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Being Public Is Hard

Editor’s Morning Note: We spend too much time together complaining that unicorns and other startups are shiftless ninnies when it comes to real financial maturity and going public. Here’s a piece of the counterargument.

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Earnings Season: It is a tale / Told by an idiot, full of sound and fury / Signifying nothing.

Being a public company is hard.

The reasons are myriad. Missing a quarter’s expectations can collapse a firm’s value, profitable businesses can explain too much about where they generate margin, and even healthy firms can fall prey to overenthusiastic analysts and journalists who expect the moon, but only model for a GPS satellite.

Workday, a public SaaS shop, recently endured a steep decline in its valuation following a quarter that didn’t excite investors. Let’s learn from it.

Startup kids J. Lemkin Jr. et al have lots to say about missing a quarter. But startups’ equity is illiquid and therefore less responsive to short-term stimuli, at least at times, so the question is different for post-IPO firms. Public stock is the opposite of illiquid by design. So for public firms, this sort of advice won’t save your share price.1

Let’s see what Workday built.

Results

As always, we’ll brush quickly over the important pieces:

  • FQ3’17 revenue result: $409.6 million.
  • FQ3 revenue analyst expectation: $400 million.
  • FQ3 GAAP EPS: ($0.57).
  • FQ3 GAAP EPS analyst expectation: Unclear, oddly.
  • FQ3 magic EPS: $0.03.2
  • FQ3 magic EPS analyst expectation: ($0.04).

The company’s revenue grew from $305.3 million in the year-ago quarter to $409.6 million in its most recent. That’s just over $100 million in new top line. And keep in mind that the vast majority of Workday revenue is recurring. So it could be valued just a smidge more than other incomes.

Workday did see its net loss expand from $77.8 million to $114.1 million. That’s not good, but the firm’s cash hoard remains near the $2 billion mark. For a company worth under $13 billion today, that’s a lot of ammo.

Following its earnings, despite beating revenue expectations and adjusted profitWorkday suffered a sharp fall in value—around 12 percent, according to reporting at the time.3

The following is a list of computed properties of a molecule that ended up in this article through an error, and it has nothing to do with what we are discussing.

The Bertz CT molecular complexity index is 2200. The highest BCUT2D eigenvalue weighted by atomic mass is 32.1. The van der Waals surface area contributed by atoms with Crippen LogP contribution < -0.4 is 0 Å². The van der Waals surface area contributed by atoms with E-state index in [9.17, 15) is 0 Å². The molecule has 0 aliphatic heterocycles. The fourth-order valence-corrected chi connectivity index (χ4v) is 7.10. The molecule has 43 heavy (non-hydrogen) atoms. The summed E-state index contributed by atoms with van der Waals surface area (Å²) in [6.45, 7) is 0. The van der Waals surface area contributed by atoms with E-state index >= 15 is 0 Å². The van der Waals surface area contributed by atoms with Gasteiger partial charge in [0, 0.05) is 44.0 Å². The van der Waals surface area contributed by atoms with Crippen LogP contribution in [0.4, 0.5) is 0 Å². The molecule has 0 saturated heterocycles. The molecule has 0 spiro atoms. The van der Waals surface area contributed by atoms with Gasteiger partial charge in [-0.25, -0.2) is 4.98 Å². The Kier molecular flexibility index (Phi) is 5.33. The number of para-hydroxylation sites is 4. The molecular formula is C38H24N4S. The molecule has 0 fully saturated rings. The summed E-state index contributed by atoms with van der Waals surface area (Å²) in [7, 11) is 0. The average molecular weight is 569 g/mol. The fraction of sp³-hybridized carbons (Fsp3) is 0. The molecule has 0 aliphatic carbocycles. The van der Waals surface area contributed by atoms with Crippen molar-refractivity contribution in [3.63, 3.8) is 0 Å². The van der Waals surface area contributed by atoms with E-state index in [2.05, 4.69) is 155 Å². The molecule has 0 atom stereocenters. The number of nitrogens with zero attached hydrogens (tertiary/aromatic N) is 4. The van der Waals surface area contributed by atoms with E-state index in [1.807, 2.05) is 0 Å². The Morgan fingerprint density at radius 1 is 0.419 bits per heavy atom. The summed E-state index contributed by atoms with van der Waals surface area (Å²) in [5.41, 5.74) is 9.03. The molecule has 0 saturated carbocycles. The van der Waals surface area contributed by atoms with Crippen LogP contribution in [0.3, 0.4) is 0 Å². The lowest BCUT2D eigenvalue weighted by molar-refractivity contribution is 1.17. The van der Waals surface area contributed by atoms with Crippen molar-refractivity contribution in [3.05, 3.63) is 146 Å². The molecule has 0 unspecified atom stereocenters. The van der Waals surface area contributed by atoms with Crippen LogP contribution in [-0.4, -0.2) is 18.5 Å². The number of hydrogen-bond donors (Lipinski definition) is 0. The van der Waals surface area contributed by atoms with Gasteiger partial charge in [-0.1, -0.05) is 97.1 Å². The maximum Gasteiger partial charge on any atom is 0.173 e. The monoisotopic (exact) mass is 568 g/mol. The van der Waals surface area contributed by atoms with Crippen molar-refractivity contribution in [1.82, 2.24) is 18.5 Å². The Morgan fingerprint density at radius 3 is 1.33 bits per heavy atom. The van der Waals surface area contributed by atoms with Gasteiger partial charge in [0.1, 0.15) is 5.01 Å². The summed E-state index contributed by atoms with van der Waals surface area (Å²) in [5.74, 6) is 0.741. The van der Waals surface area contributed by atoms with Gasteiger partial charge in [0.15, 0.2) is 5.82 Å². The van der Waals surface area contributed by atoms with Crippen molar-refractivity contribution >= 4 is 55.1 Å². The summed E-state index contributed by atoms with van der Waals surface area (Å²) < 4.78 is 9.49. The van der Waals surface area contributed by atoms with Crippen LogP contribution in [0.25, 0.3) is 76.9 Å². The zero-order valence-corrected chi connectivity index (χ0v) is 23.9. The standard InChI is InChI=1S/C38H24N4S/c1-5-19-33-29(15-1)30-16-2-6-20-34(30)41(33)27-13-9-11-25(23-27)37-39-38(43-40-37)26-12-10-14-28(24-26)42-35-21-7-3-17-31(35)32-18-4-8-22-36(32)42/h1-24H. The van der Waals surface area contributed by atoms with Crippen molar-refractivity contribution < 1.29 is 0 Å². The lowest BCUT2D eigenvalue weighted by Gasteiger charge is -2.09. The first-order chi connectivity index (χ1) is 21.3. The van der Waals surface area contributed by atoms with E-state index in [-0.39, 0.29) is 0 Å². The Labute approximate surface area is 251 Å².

What happened?

Lessons

Unlike Twitter, Workday isn’t discussed much.

So let’s play a game: Do you know the first name of Twitter’s CEO, and do you know Workday’s industry aside from SaaS?

More than half of you only got the first half of the question correctly. That’s ok. However, despite the lack of coverage and discussion concerning Workday, investors pay attention. After all, the damn thing is worth eleven digits.

So here’s what went wrong: The company’s full-year revenue guidance of $1.560 to $1.563 billion was just at street expectations of $1.56 billion. Following the report, Workday picked up bad press and analyst downgrades:

screen-shot-2016-12-05-at-10-57-17-am

It only takes some worry, a slightly lacking quarter, and no positive delta from expectations to shed a unicorn in value.

All this is to translate again from the public markets to the private, and from the private markets to the public, showing how companies that are even meeting investor expectations after IPO can have a rough go of it.

Perhaps there is a reason why we are seeing so much unicorn caution.

Oh, and this:
screen-shot-2016-12-05-at-11-00-17-am

#2016. 

Top Gif Via Giphy.
  1. To honor the lesser gods of disclosure, I like Jason and have consumed beverages with him on several occasions.
  2. Non-GAAP.
  3. *vomits

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© Mattermark 2017. Sources: Mattermark Research, Crunchbase, AngelList.
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